Washington Auto Show
January 27, 2012 by staff
Washington Auto Show, As you might expect, the 2012 Washington Auto Show was dominated by political speeches and public policy debate. Plenty of cars and trucks were on the show floor, but most of the announcements were clearly targeted at future technology and responsible urban driving. Naturally, none of this was nourishing to any attendee who actually likes cars and pickups, but it is what it is.
Much of the underlying mood at the 2012 show was colored by the recent discussions on Capitol Hill, where various representatives asked GM Chairman and CEO Dan Akerson about the investigation by the National Highway Traffic Safety Administration into the Chevy Volt and fire that started as a result of some improper storage of a crash tested vehicle. U.S. Secretary of Transportation Ray LaHood spent much of his time on the show floor complimenting manufacturers for doing a great job “getting back to work,” and he defended his agency’s taking almost six months to investigate why the batteries in the Volt they crash-tested caught fire.
If you’ve never been to Washington, D.C., it is an amazing place to visit, but there is a strong sense that this is a very insulated town with some unusual priorities. In the several days we spent moving around town, we saw only one Ford SVT Raptor, no Ram Power Wagons, and more eight-lug Chevy Suburbans (big black ones with private drivers behind the wheel) around this town than we’ve ever seen in one place. Finally, for a town with a lot of great public transportation, there is always a lot of traffic.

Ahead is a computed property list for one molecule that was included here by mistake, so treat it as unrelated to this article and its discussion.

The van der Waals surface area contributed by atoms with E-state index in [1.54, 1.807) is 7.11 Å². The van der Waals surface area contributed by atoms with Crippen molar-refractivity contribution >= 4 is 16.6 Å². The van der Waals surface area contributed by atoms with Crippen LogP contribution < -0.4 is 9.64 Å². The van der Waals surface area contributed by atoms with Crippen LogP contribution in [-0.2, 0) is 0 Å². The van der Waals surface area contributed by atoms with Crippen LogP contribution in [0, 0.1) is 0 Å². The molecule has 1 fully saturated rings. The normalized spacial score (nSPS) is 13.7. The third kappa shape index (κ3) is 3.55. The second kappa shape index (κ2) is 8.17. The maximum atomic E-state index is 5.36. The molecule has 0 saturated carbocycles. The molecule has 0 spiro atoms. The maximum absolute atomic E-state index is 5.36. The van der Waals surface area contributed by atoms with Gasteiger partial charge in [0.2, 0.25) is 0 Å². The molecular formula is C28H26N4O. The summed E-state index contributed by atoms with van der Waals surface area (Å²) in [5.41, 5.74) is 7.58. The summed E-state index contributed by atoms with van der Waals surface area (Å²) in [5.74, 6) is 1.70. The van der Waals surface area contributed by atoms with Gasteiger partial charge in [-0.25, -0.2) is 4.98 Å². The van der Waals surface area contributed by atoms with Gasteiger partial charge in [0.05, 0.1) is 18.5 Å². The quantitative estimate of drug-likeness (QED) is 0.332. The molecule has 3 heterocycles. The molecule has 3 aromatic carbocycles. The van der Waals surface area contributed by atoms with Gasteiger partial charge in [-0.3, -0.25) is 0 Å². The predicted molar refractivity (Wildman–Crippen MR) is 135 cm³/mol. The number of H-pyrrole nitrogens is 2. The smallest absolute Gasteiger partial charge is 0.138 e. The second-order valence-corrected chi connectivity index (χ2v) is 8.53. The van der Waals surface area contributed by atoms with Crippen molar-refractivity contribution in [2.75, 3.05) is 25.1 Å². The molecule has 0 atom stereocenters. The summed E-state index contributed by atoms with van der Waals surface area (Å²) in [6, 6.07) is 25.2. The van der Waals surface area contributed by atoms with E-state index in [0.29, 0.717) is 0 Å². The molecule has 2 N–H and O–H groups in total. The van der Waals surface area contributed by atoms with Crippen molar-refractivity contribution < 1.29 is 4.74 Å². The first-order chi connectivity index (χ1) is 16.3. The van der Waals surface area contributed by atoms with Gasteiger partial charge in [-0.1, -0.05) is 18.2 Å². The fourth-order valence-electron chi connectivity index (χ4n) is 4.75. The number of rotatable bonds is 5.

Still, we noticed a few interesting things at the show floor. There was no real truck news, as most of the emphasis in Washington is squarely focused on electric and hybrid cars. It was nice to see quite a few full-size pickups on the show floor during the media preview (even Detroit waited until the public days to roll out most of the full-size pickups), but as far as announcements and commentary were concerned, it was like anything with a bed was invisible.
Below are some of our observations and quick news items we gleaned form walking the show floor. As more full-electric and hybrid-drive technologies get into pickup trucks, we’re pretty sure politicians will try to jump on the bandwagon and take some kind of credit for it and, as a result, make a speech about it.
Washington is a great place to get manufacturers, politicians and government agency officials together on one stage. This panel included representatives from NHTSA, J.D. Power and Associates, the EPA, the Insurance Institute for Highway Safety, the Natural Resources Defense Council, auto manufacturers and the White House. But without a unified energy policy (with understandable goals), you needed three hands to count the number of “top priorities” mentioned by the various speakers.
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